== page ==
Staying healthy during school
Local nurses: immunizations, screenings important for student learning, safety
Area parents are already thinking about picking up classroom supplies for the students as the new school year approaches — local nurses said they also need to think about making sure their children are immunized.
“It is so important right now, with the school year coming up that we’re reviewing the health requirements and looking into these new vaccination laws,” said Marshalltown Schools Lead Nurse Stacey Tool-Crawford. She said properly vaccinating students is important “to protect that individual child, but obviously to protect all our students within the district.”
A new requirement passed into state law last year means all seventh and 12th graders must have a meningitis vaccine before entering school. If they do not have such an immunization on record, they will not be allowed to take classes, Tool-Crawford said.
“They have to have it on their record and it has to be exactly as required,” she said. “I think a lot of us in health care were really surprised that they put the ‘no exemption’ on the meningitis vaccine because that’s the first time we’ve ever seen that come out like that.”
While meningitis isn’t the only disease students are required to be vaccinated against, Tool-Crawford said every other vaccine comes with a “grace period” where students get up to 60 days to get caught up on their dose. Therefore, she recommended if a student hasn’t yet been given the meningitis vaccine, that should be done soon.
“Get this now, because by the day school starts if you do not have that vaccine, you can’t start school,” she said.
Specifically, students entering seventh grade who were born after Sept. 15, 2004 must have one dose of the meningitis vaccine on or after reaching the age of 10. For 12th-graders born after Sept. 15, 1999, two doses are necessary, unless their first dose was taken after the age of 16.
Here are the district’s vaccine requirements by grade level:
•Kindergarten: diphtheria, pertussis (whooping cough) and tetanus (DPT) vaccine; polio vaccine; measles, mumps and rubella (MMR) vaccine; varicella (chicken pox) vaccine; proof of Hepatitis B vaccine must also be on record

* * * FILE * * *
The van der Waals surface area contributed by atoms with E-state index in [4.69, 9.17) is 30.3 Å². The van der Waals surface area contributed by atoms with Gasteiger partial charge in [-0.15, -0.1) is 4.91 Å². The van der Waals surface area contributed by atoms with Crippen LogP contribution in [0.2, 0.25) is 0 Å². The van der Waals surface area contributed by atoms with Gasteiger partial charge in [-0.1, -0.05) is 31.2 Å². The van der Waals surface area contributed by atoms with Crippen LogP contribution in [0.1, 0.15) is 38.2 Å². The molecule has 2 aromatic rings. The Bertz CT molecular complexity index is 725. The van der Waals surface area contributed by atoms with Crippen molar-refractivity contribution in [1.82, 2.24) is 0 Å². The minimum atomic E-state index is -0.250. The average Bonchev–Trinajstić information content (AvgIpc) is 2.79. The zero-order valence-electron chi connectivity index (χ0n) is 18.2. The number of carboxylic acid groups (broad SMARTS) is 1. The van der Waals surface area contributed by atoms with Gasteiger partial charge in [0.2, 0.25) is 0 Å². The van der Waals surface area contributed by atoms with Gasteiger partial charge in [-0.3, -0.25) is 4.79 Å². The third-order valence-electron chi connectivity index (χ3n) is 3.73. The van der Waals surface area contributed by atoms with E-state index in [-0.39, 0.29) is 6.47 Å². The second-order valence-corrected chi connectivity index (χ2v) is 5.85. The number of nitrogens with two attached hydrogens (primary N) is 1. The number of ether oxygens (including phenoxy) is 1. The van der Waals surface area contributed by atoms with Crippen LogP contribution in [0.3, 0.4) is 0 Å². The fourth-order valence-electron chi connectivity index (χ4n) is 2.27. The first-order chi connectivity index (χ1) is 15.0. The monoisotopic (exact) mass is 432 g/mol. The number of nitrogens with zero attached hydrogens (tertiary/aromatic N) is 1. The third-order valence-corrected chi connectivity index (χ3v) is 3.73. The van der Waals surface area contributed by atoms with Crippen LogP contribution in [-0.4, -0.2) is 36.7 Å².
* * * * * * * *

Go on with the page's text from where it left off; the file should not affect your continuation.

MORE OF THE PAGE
•Seventh grade: meningitis vaccine, TDAP (whooping cough and tetanus) vaccine
•High school seniors: meningitis vaccine
Tool-Crawford said there are other aspects of students’ health that get attention each year. All students entering kindergarten and ninth grade must have dental screenings, and all kindergartners must have had a lead screening since they were born. Additionally, all students in grades 7-12 who will participate in sports must have a physical checkup to participate.
Tool-Crawford also recommended that preschool and kindergarten students get a physical prior to the school year. She also said HPV and Hepatitis A vaccines are recommended for adolescent and teenage students.
Marshall County Public Health Nurse Pat Thompson said immunizing against meningitis, polio, whooping cough, chicken pox and more is key to keeping schools safe.
“When one person is vaccinated, that helps — when most people are vaccinated, that’s even better,” she said. “Not everybody can get every vaccination, so we want to make sure we have the most coverage that we can because that takes care of the most people.”
Along with the required and recommended vaccines to get prior to the school year, Thompson said it’s important families remember to keep up on the flu vaccine this year, too.
“Don’t forget to get your flu shot, that kind of gets pushed back and not thought of. It’s not required but it’s important.”
Thompson also said screenings, such as the dental screening some students must take, help ensure children are able to learn and be healthy.
“It’s about giving our children the best possible health to do the best they can to learn and grow up to be productive, happy adults,” she said.
For more information, visit https://marshalltown.k12.ia.us/our-district/health-services
Contact Adam Sodders at
(641) 753-6611 or email@example.com